By Scott Westerman
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“Face your unpleasant current realities head on, but never lose faith that you will prevail” ~Adm. James B. Stockdale
You may already know the feelings: fear, anger, uncertainty, betrayal, sadness, even shame. In these spaces, sleep can be elusive. We’re more easily drawn to tension relieving activities, alcohol and drugs, anything to distract us from the now. We can feel helpless, unsure of where to go, who to talk to, what to do.
What do you do when your world is turned upside down?
First and foremost, allow yourself to fully feel your emotions. Often, our situations or our perceived self image require us to force our emotions below the surface. We have to get through the day, past the funeral, on to the next opportunity. The “never let em see you sweat” advice often given to athletes and executives may help you survive a meeting or a sporting event, but it’s not healthy.
Change, loss and sadness follow similar trajectories, a rollercoaster ride through the denial, anger, bargaining, depression and acceptance that Elisabeth Kubler-Ross and David Kessler define as the five stages of grief. Just as there are required stepping stones to lasting success, you can’t skip over any of these stages. And there is no predictable timetable as to how long it will take to work things through.
This is where what have come to be called “Safe Spaces” have value. Everyone needs a safe space, a group, a therapist, a soul mate or a trusted friend where you can totally express your feelings without fear. At some point in your life, you will need a safe space. If you weren’t lucky enough to be born into one, seek one out. Like a career network, this is something that is best researched and cultivated before you need it.
My friends who work with people who have experienced loss tell me that you never fully recover. You eventually learn how to exist and even thrive in the new reality. And that’s a decision you have to make on your own. Viktor Frankl was a psychiatrist who found himself immersed in the horror of the Holocaust during the Second World War. In his seminal work “Man’s Search For Meaning” he says, “Most men in a concentration camp believed that the real opportunities of life had passed. Yet, in reality, there was an opportunity and a challenge. One could make a victory of those experiences, turning life into an inner triumph, or one could ignore the challenge and simply vegetate, as did a majority of the prisoners.”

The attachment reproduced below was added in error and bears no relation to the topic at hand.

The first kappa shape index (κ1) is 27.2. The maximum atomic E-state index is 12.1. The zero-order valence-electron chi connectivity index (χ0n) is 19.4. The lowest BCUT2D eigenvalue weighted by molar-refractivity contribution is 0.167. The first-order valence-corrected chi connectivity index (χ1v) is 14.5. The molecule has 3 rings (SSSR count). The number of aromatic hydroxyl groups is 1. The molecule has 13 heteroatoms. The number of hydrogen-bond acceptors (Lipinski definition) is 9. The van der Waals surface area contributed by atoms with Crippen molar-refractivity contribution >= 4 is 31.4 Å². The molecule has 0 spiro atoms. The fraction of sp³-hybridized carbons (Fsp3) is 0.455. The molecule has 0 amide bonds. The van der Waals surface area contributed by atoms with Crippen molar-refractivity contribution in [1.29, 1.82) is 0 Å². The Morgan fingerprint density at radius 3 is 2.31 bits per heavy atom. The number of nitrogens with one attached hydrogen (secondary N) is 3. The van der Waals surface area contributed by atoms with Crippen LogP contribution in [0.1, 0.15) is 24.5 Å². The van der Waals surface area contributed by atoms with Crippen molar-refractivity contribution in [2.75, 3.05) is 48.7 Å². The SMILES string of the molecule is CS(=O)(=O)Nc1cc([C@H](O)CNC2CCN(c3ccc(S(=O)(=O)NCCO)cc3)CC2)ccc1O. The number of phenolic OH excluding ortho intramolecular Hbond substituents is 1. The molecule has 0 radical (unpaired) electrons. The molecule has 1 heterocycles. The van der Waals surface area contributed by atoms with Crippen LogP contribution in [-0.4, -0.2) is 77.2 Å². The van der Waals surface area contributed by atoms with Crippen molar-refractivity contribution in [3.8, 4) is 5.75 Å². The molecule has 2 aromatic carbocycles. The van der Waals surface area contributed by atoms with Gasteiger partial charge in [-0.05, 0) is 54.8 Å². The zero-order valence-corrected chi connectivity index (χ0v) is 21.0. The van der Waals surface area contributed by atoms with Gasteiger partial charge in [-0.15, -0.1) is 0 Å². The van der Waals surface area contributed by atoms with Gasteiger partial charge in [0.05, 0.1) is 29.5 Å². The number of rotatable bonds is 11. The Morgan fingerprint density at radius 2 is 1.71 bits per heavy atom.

That’s where “sucking it up” comes into play. Sucking it up, does not mean ignoring reality or how you feel about it. It means working through the stages of grief and developing a new relationship with life, what former POW Jim Stockdale calls facing your unpleasant current reality head on and dealing with it, without losing faith that you will ultimately prevail.
That requires doing something. Whether you are unhappy with your current situation or the state of the world, you can make a difference. Finding a way to move forward, even if you still sting from the pain, is the essential therapy that ultimately contributes to healing.
Each of us was given the gift of existence to discover our purpose and to focus our energies toward leaving the world in a better place than we found it. That doesn’t change if a football season, an election, a job opportunity or a relationship doesn’t turn out the way you had hoped. indeed, challenging times don’t build character, they reveal it. They can also reveal vast reservoirs of courage, strength, and resiliency you never knew you had.
What the legendary motivational philosophers call “a positive mental attitude” is something we choose to manifest. It can be learned and applied even in times of trial and pain. Personal Coach, Cindy Boyd passed along a meme that has special meaning this week. “Don’t wait for things to get easier, simpler, better. Life will always be complicated. Learn to be happy right now. Otherwise, you’ll run out of time.”
A fundamental lesson that each of us must learn is that the world owes us nothing. It’s up to us to dream, create, add value, and persevere until we reach our goals. This isn’t supposed to be easy and no medals are handed out simply for participation. You must press beyond obstacles, failure and pain. When you look in the mirror, you may well find that it was the journey and not the destination that was liberating.
Our bodies need a certain level of resistance and stress to stay healthy. This is why cardiovascular activity and weight training are an essential part of every fitness regime. As Michigan State Strength Coach Ken Mannie likes to say, “A mountain is assigned to you to show others it can be moved. Your strength then strengthens them.”
The triumphant always complete each lap with battle scars. They surround themselves with people and practices that can help them recover, learn and adjust. But they are ultimately victorious because they choose to stay in the game, fight for what they believe in and keep fighting, even when it feels like the whole world is telling them not to.